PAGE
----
This concept seems to me to be well on the way to approaching the ultimate instructional tool. This is the author himself – a past FISM winner in close-up card magic – demonstrating the very material he has explained. The clips are associated directly with the text. And no one reads a book like this for hours at a time; the material is intended as an instructional lesson plan. And, obviously, you can also use this to supplement your hard copy – which I would certainly recommend – so that for lengthy descriptions of tricks, you can sit at your practice table with the book in front of you, easily returning to the computer station to click on a clip where pertinent.

There is not much to add to this. You should be aware that the material is based on the original German edition, hence the contents vary slightly from the American editions published by Hermetic Press. Chapter 9 on “The Glimpse” in this ebook book appears in Volume 2 of the American hardbound editions; later chapters from that volume are absent here and will appear in the second CD-ROM. Roberto Giobbi has also added another 20 pages of material since the previous publication of Volume 1, and those new contents are included here. Chapter 1 has a new section on the card case, including the proper way to open it. There are various and sundry additions and updates to the bibliographic materials and to sections of “Final Notes” and “Check Points.” Most readers of the original Card College volumes will be happy to add these new disks. More advanced students might want to wait for Volume 2, however. As noted in my reviews, I think even the most advanced workers will invariably learn something from most of the Card College volumes, but Volume 1 will offer the least to more experienced workers, since it spends a great deal of space explaining very basic, beginner’s handling tools.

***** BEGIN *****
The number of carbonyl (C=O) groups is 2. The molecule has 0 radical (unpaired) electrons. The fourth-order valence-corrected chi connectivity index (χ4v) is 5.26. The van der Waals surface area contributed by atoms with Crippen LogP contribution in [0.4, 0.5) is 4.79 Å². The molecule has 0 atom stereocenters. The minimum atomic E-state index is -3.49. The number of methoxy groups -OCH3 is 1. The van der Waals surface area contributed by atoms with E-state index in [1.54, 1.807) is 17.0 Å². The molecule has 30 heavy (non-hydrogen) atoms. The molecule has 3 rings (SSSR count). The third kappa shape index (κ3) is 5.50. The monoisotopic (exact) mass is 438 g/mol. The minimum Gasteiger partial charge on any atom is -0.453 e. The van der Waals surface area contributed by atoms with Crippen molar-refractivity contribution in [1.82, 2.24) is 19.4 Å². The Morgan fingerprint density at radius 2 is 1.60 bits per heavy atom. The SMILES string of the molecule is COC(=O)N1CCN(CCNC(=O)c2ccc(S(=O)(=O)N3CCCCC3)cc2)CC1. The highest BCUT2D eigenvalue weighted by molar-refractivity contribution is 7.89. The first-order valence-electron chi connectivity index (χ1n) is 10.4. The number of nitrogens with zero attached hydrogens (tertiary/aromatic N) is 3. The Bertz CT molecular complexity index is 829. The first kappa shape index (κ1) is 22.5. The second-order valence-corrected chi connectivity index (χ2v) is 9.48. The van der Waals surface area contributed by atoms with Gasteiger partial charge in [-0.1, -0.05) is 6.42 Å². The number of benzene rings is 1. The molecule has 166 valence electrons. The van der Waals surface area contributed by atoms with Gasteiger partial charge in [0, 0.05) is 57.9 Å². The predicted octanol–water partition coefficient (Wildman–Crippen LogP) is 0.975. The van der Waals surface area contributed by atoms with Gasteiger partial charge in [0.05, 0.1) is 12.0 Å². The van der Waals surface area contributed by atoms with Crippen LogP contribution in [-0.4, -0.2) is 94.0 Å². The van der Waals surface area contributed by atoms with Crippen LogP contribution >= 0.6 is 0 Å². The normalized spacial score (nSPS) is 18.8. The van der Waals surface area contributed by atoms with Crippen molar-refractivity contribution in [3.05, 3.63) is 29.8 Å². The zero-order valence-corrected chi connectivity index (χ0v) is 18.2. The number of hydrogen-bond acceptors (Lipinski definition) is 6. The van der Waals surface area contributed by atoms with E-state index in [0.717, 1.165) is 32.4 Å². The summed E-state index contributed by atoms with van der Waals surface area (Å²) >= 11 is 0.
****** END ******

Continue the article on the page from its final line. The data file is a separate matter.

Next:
While I highly recommend this item – it’s just a damnably sound idea – I do think it can be further improved upon. Right now the only way to find these video clips is to page down through the text. But I found myself immediately wanting to see a list of clips associated directly with the Table of Contents, so that I would know immediately where there were relevant clips available – since not every technique is accompanied by video. And I would also like to see a separate list of all the video clips, so that if I am searching for a particular clip to support my reading the hard copy, it can be found immediately. I have no doubt that, this being a first-time venture, the application and access will become even more elegant. But the future is here, and it’s time you took advantage of it.